Church consultations have been an institution since the mid-1980s. They are a significant revenue stream for church consultants. However, these paid consulting assignments tend to be more profitable if they are short and provide only a few pages of recommendations; so consultants are under enormous pressure to sell their clients the shortest possible engagement in order to maximize revenues. The most cost-effective project that provides limited (or no) assistance is not one that many churches can afford.

Every ministry has some type of major challenge that needs to be addressed with courageous leadership and creative solutions. Few of these challenges will be resolved on their own: Leaders must “pursue holiness” if their church is to get well or advance to a new level of health. So it’s no wonder that consultants earn their annual fee by helping the church overcome certain obstacles that stand between the current reality and its God-given potential. While it’s great when churches can generate some internal energy that gives them the momentum to push forward, these circumstances are not always present or even possible. Sometimes you just need help from someone who isn’t part of your system. That’s where a consultant comes in.

Consulting services vary considerably, as do the outcomes of the consulting process. In my experience, the failure rate of consulting projects tends to be high because too little effort is given to the most important preliminary step: establishing alignment. It takes time, energy and expertise to form consensus around the elements necessary to make progress, which should include agreement about key points of view regarding any substantive issues that may arise over the course of the consultation. There is a saying that is applicable here: “Where there’s a will, there’s a way.” When I first heard that phrase I wondered how will could accomplish what seems unattainable. After all, willpower is hard to manifest. If it wasn’t, we would all be wealthy and muscular by now! When applied to a church, will means faith or conviction regarding a desired outcome. This kind of thinking leads to action, rather than procrastination. For example, church leaders might decide to share a mutual commitment to finding new ways to accomplish strategic objectives, or to resolve the friction within a key ministry area or other intrachurch strife.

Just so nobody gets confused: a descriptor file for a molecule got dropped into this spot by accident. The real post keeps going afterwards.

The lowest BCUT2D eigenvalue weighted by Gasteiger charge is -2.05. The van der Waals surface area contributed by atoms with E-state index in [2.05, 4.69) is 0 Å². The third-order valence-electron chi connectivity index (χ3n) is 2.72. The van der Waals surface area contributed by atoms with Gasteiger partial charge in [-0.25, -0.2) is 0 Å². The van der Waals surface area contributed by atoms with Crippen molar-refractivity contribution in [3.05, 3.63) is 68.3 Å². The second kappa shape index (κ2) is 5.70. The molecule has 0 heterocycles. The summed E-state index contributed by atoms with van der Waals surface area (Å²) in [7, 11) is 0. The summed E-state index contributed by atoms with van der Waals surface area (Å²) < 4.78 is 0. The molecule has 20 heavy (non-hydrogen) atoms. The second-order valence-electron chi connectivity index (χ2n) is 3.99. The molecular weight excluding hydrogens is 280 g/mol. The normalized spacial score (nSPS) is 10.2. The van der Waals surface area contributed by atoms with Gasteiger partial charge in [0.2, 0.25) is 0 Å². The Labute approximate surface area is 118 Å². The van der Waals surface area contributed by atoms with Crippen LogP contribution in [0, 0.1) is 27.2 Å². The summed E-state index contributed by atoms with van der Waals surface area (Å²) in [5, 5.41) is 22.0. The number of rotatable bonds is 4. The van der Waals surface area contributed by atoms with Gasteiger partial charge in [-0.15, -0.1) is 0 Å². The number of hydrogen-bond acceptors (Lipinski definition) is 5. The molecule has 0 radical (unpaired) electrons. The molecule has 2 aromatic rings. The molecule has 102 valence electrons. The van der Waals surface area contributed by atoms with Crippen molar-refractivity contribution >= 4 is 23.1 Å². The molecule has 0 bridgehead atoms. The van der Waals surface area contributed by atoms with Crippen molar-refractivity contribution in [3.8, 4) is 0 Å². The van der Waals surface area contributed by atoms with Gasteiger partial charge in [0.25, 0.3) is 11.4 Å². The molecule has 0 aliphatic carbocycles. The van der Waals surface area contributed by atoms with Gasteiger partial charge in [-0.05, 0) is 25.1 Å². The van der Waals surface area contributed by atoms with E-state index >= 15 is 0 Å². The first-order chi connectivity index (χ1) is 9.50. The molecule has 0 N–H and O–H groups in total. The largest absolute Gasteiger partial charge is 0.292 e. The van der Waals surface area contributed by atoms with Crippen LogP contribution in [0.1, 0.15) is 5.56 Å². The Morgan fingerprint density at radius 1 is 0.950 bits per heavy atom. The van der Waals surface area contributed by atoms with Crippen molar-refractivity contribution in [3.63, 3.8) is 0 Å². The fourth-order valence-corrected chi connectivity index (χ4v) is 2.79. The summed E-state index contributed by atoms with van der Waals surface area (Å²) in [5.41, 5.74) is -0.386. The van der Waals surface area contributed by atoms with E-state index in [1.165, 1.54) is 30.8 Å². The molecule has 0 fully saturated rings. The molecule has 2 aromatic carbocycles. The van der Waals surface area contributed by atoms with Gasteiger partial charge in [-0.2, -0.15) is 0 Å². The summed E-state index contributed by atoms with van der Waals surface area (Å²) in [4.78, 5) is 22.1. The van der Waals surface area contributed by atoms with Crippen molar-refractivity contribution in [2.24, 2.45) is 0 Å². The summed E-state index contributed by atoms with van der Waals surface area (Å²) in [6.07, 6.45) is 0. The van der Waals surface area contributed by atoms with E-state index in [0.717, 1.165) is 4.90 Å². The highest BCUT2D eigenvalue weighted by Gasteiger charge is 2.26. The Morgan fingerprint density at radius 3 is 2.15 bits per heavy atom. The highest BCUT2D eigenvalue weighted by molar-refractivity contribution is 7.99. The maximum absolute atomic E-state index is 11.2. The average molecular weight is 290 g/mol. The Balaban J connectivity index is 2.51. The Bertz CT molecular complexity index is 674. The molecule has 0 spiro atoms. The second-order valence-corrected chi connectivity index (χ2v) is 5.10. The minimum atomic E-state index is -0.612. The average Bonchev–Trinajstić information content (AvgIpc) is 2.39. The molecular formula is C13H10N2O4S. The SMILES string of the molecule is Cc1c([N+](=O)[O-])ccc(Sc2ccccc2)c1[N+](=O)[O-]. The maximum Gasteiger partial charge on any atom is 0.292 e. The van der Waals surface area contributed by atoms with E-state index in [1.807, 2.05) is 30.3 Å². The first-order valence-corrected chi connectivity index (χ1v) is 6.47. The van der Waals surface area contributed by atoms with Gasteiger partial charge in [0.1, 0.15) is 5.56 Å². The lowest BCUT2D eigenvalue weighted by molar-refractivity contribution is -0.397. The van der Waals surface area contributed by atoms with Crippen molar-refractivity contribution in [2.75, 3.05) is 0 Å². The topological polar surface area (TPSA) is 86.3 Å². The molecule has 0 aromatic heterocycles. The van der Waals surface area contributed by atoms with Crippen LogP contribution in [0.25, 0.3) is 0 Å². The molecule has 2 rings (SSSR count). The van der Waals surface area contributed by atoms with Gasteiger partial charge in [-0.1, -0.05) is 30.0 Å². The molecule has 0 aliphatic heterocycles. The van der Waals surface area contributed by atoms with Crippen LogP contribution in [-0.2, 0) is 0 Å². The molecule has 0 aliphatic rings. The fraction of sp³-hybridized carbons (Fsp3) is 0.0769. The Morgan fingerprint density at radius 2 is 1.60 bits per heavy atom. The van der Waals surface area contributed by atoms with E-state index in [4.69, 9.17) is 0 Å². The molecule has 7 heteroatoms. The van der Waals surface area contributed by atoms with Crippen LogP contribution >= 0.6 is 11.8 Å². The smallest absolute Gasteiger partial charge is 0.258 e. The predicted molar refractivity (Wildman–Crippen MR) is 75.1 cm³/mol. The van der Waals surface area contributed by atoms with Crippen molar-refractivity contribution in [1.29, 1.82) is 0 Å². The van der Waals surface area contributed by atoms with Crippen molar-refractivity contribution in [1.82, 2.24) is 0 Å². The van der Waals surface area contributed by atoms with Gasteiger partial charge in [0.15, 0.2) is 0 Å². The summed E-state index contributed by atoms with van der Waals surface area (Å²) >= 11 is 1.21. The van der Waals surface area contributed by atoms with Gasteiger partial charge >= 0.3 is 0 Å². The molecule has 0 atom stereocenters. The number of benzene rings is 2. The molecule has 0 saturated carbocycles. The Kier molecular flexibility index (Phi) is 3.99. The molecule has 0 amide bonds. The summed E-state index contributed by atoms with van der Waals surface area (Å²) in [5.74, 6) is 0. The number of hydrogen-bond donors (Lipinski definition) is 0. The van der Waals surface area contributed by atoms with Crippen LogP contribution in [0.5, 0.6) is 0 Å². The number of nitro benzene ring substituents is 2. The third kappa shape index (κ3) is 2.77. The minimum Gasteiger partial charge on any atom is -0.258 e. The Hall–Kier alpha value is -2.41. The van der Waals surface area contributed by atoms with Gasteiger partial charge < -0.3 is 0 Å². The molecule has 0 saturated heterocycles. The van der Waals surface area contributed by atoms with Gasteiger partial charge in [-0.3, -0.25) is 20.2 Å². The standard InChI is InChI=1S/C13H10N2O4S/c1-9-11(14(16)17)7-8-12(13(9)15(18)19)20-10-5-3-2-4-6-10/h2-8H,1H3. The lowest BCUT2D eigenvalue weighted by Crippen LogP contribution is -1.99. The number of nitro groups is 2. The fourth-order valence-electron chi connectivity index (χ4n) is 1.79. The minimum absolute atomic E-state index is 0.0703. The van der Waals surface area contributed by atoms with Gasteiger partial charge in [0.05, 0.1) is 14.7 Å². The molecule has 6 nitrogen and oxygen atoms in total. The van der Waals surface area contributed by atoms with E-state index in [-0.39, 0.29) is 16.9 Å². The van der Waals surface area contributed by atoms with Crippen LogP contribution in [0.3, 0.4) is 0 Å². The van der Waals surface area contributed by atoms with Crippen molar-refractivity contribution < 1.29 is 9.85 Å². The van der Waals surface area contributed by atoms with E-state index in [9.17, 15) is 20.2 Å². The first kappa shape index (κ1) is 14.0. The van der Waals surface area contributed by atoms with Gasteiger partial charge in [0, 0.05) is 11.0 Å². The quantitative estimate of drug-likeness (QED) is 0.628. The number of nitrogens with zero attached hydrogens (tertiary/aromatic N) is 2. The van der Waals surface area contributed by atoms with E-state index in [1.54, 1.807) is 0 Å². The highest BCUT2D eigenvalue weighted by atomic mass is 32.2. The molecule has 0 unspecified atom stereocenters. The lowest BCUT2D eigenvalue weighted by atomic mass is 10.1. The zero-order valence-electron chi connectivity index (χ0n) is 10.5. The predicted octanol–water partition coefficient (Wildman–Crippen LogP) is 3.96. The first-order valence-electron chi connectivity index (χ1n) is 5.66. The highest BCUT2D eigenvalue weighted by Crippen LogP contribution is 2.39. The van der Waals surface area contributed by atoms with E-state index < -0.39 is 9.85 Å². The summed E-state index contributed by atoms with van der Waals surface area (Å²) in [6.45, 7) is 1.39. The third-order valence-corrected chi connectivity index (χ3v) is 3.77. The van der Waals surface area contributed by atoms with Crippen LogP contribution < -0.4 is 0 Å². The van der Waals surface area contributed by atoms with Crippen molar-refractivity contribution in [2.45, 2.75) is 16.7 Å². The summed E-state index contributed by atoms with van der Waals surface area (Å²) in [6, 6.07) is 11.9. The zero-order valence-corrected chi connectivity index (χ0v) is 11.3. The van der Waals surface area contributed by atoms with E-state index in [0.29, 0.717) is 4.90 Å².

Churches shouldn’t accept engagement terms from the consultant that might restrict needed flexibility or stifle candid conversation with respect to conflicted parties, nor those which place undo emphasis on establishing milestones according to a rigid schedule.

Just as every business seeks to establish clear goals to guide decision making, the process works just as effectively for churches. Without a roadmap, most churches will have trouble figuring out the best way to address key issues. For example, say there is a board or council which meets regularly during the week and puts more stock into members’ opinions than in their advice and counsel. This can derail the entire church because people in positions of authority can lose sight of the fact that they are accountable for results. Similarly, if a pastor reports that the congregation lacks focus because people are focusing on their individual gifts rather than working together for shared purposes (e.g., ministry), then this misalignment can cripple the church’s ability to act as a single entity.

Two years ago I worked with a pastor and a small team on a major problem they were having in resolving disagreement between different factions. Sadly, the efforts were insufficient to achieve unity or consensus among members. What was missing was an attempt by the leader to lead rather than manage the situation. He tried very hard but that wasn’t enough, largely because he didn’t give direction when the confrontation had reached a dangerous level. Had he led the transition with an expert, the conflict might have been lessened and eventually reconciliation and alignment around the major issues might have occurred earlier.

It’s equally troublesome when consultants don’t take the time to establish alignment, especially when they know that doing so is crucial to getting the client results. It’s like a car that never makes it off the starting line because something is wrong and prevents the transmission from moving the vehicle forward. There are ample opportunities for a consultant to use time, energy and money wisely, while providing sufficient resources to assist the client organization reach a better position through improved decision making, setting aside differences in opinion, overcoming old wounds and more. But a consultant cannot move mountains without a clear mandate from the client. That’s why the first stage of the consulting process–that is, establishing alignment–is essential to sucecss.